Melt the first stick of butter in a saute pan and add half the minced shallot and garlic. Saute with half the mushrooms, stirring until all liquid evaporates. Deglaze the pan with half the wine and cook until the wine is completely absorbed into the mushrooms. Season the mushrooms to taste with salt and pepper. Repeat with the second half of the ingredients.
With a batch of duxelle on hand, you can add a gourmet touch to countless dishes. Seal and bake the mixture in pastry shells to make individual, bite-size mushroom pies. Pile duxelle on buttered toast or sprinkle a little over almost any vegetable, meat, or poultry dish for a burst of flavor.
North Carolina Hot Pot
Thanks to the North Carolina Sweet Potato Commission for this recipe. A little meat makes six satisfying servings in this carefree casserole.
3 large sweet potatoes, peeled and thinly sliced
1 pound slab bacon, cooked and drained; or 6 ounces ham, franks, or bologna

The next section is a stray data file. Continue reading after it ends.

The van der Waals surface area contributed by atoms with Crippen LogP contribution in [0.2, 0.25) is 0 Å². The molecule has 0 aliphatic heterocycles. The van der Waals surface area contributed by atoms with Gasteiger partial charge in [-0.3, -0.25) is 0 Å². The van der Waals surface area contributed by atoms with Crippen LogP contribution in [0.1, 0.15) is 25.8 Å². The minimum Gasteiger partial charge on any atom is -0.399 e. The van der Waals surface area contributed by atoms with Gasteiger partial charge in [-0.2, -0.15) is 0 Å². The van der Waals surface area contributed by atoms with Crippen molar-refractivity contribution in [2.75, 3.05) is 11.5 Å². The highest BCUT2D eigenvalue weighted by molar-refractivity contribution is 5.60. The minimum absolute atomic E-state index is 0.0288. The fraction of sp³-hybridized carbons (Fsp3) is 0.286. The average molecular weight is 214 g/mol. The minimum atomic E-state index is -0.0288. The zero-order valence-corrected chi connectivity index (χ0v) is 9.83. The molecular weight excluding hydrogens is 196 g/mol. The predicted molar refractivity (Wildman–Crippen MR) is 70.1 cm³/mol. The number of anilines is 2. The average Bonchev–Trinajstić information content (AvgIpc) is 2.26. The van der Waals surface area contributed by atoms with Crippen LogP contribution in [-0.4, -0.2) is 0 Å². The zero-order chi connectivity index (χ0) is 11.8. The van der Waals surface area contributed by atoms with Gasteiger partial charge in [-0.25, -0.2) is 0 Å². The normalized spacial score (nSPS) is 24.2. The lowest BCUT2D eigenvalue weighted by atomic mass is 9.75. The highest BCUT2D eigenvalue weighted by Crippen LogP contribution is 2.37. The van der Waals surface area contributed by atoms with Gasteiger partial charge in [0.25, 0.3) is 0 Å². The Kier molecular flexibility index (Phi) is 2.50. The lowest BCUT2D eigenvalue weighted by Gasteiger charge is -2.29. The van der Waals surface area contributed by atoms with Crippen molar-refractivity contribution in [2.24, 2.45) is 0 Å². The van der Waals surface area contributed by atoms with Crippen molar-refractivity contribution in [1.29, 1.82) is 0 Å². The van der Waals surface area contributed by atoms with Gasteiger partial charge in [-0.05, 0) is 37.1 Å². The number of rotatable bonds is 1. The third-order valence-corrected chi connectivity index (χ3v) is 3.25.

1 large onion, sliced
1 10-ounce package frozen lima beans
1 1/2 cups boiling water
2 teaspoons curry powder
2 chicken bouillon cubes
1 teaspoon salt
Layer the sweet potato slices with the cooked bacon (or other meat, cut up), onion slices, and lima beans in a two-quart casserole or slow cooker, beginning and ending with a sweet potato layer. In a separate bowl, combine the boiling water, curry powder, bouillon cubes, and salt. Stir to dissolve the bouillon cubes; pour the bouillon mixture over the casserole; and cover. Refrigerate for later baking, or bake immediately for two hours at 325 degrees. If the dish was refrigerated, it will require an extra half hour of baking time in the oven. In a slow cooker, give it eight to 10 hours on the low setting.